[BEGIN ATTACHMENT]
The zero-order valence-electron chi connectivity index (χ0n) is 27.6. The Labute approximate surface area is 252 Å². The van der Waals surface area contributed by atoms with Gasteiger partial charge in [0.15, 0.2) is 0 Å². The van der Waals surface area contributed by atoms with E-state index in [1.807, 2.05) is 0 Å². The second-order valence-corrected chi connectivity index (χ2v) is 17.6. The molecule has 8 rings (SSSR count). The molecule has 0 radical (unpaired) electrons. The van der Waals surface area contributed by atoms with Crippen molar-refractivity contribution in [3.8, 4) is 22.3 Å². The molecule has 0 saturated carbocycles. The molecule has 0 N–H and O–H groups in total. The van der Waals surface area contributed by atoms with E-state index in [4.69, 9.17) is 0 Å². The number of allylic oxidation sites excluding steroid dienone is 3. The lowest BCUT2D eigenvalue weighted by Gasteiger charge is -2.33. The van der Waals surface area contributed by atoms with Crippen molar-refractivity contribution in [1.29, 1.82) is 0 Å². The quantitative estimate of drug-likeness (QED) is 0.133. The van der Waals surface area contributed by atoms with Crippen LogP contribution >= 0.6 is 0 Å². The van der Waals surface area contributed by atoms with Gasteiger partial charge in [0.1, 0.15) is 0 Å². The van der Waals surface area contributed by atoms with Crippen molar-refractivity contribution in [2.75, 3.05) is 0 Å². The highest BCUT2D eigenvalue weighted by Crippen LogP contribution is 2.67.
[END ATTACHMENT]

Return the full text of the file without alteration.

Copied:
The zero-order valence-electron chi connectivity index (χ0n) is 27.6. The Labute approximate surface area is 252 Å². The van der Waals surface area contributed by atoms with Gasteiger partial charge in [0.15, 0.2) is 0 Å². The van der Waals surface area contributed by atoms with E-state index in [1.807, 2.05) is 0 Å². The second-order valence-corrected chi connectivity index (χ2v) is 17.6. The molecule has 8 rings (SSSR count). The molecule has 0 radical (unpaired) electrons. The van der Waals surface area contributed by atoms with Crippen molar-refractivity contribution in [3.8, 4) is 22.3 Å². The molecule has 0 saturated carbocycles. The molecule has 0 N–H and O–H groups in total. The van der Waals surface area contributed by atoms with E-state index in [4.69, 9.17) is 0 Å². The number of allylic oxidation sites excluding steroid dienone is 3. The lowest BCUT2D eigenvalue weighted by Gasteiger charge is -2.33. The van der Waals surface area contributed by atoms with Crippen molar-refractivity contribution in [1.29, 1.82) is 0 Å². The quantitative estimate of drug-likeness (QED) is 0.133. The van der Waals surface area contributed by atoms with Crippen LogP contribution >= 0.6 is 0 Å². The van der Waals surface area contributed by atoms with Gasteiger partial charge in [0.1, 0.15) is 0 Å². The van der Waals surface area contributed by atoms with Crippen molar-refractivity contribution in [2.75, 3.05) is 0 Å². The highest BCUT2D eigenvalue weighted by Crippen LogP contribution is 2.67.